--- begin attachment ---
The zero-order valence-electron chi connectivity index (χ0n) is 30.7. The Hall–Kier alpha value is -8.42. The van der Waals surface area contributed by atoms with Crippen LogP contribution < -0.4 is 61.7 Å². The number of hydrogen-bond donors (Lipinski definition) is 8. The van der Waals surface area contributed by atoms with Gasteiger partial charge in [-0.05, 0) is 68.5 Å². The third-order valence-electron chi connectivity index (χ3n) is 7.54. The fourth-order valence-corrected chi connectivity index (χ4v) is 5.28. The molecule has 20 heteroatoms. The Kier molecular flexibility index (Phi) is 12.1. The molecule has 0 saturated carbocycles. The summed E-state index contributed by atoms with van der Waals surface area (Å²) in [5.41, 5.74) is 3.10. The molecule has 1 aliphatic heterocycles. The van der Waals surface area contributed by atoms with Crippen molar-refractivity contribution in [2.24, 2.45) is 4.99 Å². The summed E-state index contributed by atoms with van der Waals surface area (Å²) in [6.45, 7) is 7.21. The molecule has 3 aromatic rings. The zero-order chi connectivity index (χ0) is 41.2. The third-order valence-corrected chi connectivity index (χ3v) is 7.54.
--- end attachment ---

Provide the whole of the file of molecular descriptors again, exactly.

The zero-order valence-electron chi connectivity index (χ0n) is 30.7. The Hall–Kier alpha value is -8.42. The van der Waals surface area contributed by atoms with Crippen LogP contribution < -0.4 is 61.7 Å². The number of hydrogen-bond donors (Lipinski definition) is 8. The van der Waals surface area contributed by atoms with Gasteiger partial charge in [-0.05, 0) is 68.5 Å². The third-order valence-electron chi connectivity index (χ3n) is 7.54. The fourth-order valence-corrected chi connectivity index (χ4v) is 5.28. The molecule has 20 heteroatoms. The Kier molecular flexibility index (Phi) is 12.1. The molecule has 0 saturated carbocycles. The summed E-state index contributed by atoms with van der Waals surface area (Å²) in [5.41, 5.74) is 3.10. The molecule has 1 aliphatic heterocycles. The van der Waals surface area contributed by atoms with Crippen molar-refractivity contribution in [2.24, 2.45) is 4.99 Å². The summed E-state index contributed by atoms with van der Waals surface area (Å²) in [6.45, 7) is 7.21. The molecule has 3 aromatic rings. The zero-order chi connectivity index (χ0) is 41.2. The third-order valence-corrected chi connectivity index (χ3v) is 7.54.